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Western Australian Premier's Book Awards - 2009

1 September 2010 - Premier announces winners of 2008 and 2009 Book Awards.

Premier Colin Barnett tonight announced the winners of the 2008 and 2009 Western Australian Premier's Book Awards.

"For the first time these awards were broadened to allow all Australian writers to enter, and I was very pleased to see many of the interstate winning authors attend the presentation," Mr Barnett said.

"The increased profile and greater prestige of the Awards allows Western Australian authors to be judged on the national stage, and I was delighted that local authors were successful in several genres."

Record entries had been submitted following the announcement earlier this year of the widening of the eligibility criteria and increased prize money, with 404 entries in the 2009 awards, and 300 for the 2008 awards.

The Chair of the 2009 Judging Panel Dr Lucy Dougan said the judges were impressed with the high calibre of entries.

"The high standard of entries posed some challenging decisions for the judges, who displayed integrity and professionalism in making some very difficult decisions," Dr Dougan said.

"It is wonderful to see these prizes going national; this can only strengthen and enhance writing in WA."

The 2008 Premier's Prize of $25,000 was won by Chloe Hooper for The Tall Man, which was the winner of the $15,000 non-fiction category.

The 2009 Premier's Prize of $25,000 was awarded to Shirley Barrett for South Solitary, which won the $10,000 scripts category. 

The 2008 Judging Panel were Dr Wendy Were (Chair), Frank Palmos, Dr Rose Lucas, Carmel Ballinger, Prof Keith Norris and Beverley Jacobson.

The 2009 Judging Panel were Dr Lucy Dougan (Chair), Clare Renner, Prof John Tonkin, Dr Shalmalee Palekar, Tehani Wessely and Frank Palmos.

Western Australian Premier's Book Awards - 2009 Winners

Premier's Prize

2009 WinnerShirley Barrett   South Solitary
Tortuous emotional narratives are sharpened by geographic isolation. The script revealed Barrett as a very talented and imaginative writer; her dialogues are an example of fine, crisp writing. The setting would have appealed to any practical producer, and there were clear indications the script would make a smooth transition to the screen.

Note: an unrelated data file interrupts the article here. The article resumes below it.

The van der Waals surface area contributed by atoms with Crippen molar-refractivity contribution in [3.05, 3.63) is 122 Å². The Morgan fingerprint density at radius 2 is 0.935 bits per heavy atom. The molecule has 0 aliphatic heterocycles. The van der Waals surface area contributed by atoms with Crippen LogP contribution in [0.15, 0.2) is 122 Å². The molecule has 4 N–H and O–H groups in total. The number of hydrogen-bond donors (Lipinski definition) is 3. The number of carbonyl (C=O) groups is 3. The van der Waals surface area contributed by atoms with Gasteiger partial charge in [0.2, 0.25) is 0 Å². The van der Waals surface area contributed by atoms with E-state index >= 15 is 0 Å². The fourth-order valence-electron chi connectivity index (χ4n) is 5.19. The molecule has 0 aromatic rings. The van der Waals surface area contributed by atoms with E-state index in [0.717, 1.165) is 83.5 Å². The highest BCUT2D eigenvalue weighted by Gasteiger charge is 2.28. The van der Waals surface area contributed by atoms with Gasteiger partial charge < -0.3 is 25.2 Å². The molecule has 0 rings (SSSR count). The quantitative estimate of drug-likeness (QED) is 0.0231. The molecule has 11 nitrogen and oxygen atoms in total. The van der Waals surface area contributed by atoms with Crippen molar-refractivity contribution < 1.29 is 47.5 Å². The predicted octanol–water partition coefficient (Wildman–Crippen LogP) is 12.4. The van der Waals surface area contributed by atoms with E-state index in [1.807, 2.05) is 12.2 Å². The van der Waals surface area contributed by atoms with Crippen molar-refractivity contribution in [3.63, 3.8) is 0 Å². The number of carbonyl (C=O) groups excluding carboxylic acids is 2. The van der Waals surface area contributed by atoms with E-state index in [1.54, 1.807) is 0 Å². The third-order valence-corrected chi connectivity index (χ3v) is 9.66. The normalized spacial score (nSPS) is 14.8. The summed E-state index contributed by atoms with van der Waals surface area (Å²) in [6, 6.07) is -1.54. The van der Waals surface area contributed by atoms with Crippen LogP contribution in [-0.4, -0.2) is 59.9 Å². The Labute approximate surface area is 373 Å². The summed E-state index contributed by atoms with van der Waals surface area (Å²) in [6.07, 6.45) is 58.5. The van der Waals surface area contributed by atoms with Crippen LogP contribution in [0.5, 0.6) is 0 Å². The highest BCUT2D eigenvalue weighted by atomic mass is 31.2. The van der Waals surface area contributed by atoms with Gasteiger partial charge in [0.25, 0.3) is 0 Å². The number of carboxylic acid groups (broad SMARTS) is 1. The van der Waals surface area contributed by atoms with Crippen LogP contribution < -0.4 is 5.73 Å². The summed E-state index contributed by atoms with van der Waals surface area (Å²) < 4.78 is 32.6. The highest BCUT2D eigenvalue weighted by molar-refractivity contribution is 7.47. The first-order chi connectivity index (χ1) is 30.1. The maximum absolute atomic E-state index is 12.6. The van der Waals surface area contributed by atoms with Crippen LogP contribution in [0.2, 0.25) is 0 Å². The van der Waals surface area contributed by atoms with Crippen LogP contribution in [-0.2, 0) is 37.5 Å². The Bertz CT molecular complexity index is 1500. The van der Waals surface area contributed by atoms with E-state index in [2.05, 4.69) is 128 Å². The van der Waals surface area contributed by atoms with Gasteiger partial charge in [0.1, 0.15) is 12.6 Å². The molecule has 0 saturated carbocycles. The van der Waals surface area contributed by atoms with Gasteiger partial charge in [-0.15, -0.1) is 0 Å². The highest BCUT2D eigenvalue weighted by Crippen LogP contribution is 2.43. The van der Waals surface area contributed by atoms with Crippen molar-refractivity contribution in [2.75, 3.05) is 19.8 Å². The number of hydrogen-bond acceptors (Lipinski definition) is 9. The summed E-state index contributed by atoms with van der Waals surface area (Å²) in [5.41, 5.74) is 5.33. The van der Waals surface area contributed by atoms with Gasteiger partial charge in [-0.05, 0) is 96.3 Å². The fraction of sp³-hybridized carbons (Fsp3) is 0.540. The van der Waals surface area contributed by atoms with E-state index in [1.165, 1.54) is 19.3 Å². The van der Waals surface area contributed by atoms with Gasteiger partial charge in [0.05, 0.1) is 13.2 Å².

Non-Fiction

I-McCALMAN-Darwins-ArmadaIain McCalman   Darwin's Armada
An absolutely superb achievement — rigorously researched, elegantly constructed and narrated with flair, wit and wonder. McCalman brings to vivid life one of the greatest scientific achievements and controversies.

Fiction (2 Winners)

JM-COETZEE-SummertimeJM Coetzee    Summertime
Appearing almost prosaic in its economy, the writing in Summertime nevertheless reminds us continually of Coetzee’s formidable talent. While seemingly intent on telling us that Coetzee the man is, at best, inconsequential, the assured nature of the writer and his brilliant controlled manipulation of reality, memory and truth make it certain that he appears anything but this.

C-SILVEY-Jasper-JonesCraig Silvey    Jasper Jones
Carig Silvey’s second novel Jasper Jones does everything to confirm his position as one of Australia’s foremost storytellers. Within the first few paragraphs he drags the reader headlong into the story and doesn’t let go until the very last page. In this deliberate homage to Harper Lee and Mark Twain, Craig Silvey has written a perfectly crafted coming of age novel that will speak to a wide audience, defying the notion of intended readership.

WA History

P-HEATHERINGTON-Paupers,-Poor-ReliefPenelope Hetherington  Paupers, Poor Relief and Poor Houses in WA, 1829-1910
Meticulously researched, the narrative is illuminated with numerous case studies of unemployed paupers, of the sick and insane, of destitute widows and unmarried pregnant servant girls and of abandoned children. The author asks questions whether the Poor Houses were administered to assist the poor or to punish them and what was the distinction between the deserving and undeserving poor. Much of Western Australian history is written from the point of view of elites, and this work provides a much needed balance.

Young Adults

J-LARBALESTIER-LiarJustine Larbalestier  Liar
This book is cleverly written, with unreliable narration that is brilliantly done. It's not a book that you can dip in and out of – you have to read this one from start to finish, and then you'll immediately turn back to the start and begin again because you'll find it so intriguing. It’s a complex style that is extremely successful here.

Children's Books

M-WILD-F-BLACKWOOD-Harry-_and_-HopperMargaret Wild, illustrations by Freya Blackwood     Harry & Hopper
Harry & Hopper is such a sad story, but is an extraordinarily good book for dealing with grief. With a beautiful story, gorgeous and unusual illustrations, and excellent examination of the theme, this is a great package.

Scripts

2009 WinnerShirley Barrett   South Solitary
Tortuous emotional narratives are sharpened by geographic isolation. The script revealed Barrett as a very talented and imaginative writer; her dialogues are an example of fine, crisp writing. The setting would have appealed to any practical producer, and there were clear indications the script would make a smooth transition to the screen.

Poetry

K-MIDDLETON-Fire-SeasonKate Middleton   Fire Season
This collection of poems moves effortlessly between the divas of film culture and everyday experience. Ideas about representations of the self, a touchstone for this book, are never a straightforward business, and lush imagery is contained by a wonderful sense of where to end a line